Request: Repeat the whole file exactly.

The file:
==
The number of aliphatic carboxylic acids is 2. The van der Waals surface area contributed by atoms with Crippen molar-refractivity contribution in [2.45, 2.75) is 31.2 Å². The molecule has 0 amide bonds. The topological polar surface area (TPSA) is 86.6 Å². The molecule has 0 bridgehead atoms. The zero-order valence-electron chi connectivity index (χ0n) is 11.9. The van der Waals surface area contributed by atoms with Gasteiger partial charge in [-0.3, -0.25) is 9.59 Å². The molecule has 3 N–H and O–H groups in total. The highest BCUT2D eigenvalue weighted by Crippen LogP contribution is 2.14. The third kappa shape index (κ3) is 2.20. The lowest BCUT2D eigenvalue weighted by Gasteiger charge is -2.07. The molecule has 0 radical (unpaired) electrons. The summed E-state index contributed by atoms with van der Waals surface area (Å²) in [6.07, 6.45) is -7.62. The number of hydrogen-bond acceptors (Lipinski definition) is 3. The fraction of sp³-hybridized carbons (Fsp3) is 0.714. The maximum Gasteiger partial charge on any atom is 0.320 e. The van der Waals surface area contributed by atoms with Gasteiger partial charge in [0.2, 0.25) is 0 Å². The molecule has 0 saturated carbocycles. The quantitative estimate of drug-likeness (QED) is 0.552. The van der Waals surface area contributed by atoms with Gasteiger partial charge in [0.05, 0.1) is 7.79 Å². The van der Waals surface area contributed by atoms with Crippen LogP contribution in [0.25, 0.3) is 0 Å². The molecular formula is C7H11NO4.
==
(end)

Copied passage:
The number of aliphatic carboxylic acids is 2. The van der Waals surface area contributed by atoms with Crippen molar-refractivity contribution in [2.45, 2.75) is 31.2 Å². The molecule has 0 amide bonds. The topological polar surface area (TPSA) is 86.6 Å². The molecule has 0 bridgehead atoms. The zero-order valence-electron chi connectivity index (χ0n) is 11.9. The van der Waals surface area contributed by atoms with Gasteiger partial charge in [-0.3, -0.25) is 9.59 Å². The molecule has 3 N–H and O–H groups in total. The highest BCUT2D eigenvalue weighted by Crippen LogP contribution is 2.14. The third kappa shape index (κ3) is 2.20. The lowest BCUT2D eigenvalue weighted by Gasteiger charge is -2.07. The molecule has 0 radical (unpaired) electrons. The summed E-state index contributed by atoms with van der Waals surface area (Å²) in [6.07, 6.45) is -7.62. The number of hydrogen-bond acceptors (Lipinski definition) is 3. The fraction of sp³-hybridized carbons (Fsp3) is 0.714. The maximum Gasteiger partial charge on any atom is 0.320 e. The van der Waals surface area contributed by atoms with Gasteiger partial charge in [0.2, 0.25) is 0 Å². The molecule has 0 saturated carbocycles. The quantitative estimate of drug-likeness (QED) is 0.552. The van der Waals surface area contributed by atoms with Gasteiger partial charge in [0.05, 0.1) is 7.79 Å². The van der Waals surface area contributed by atoms with Crippen LogP contribution in [0.25, 0.3) is 0 Å². The molecular formula is C7H11NO4.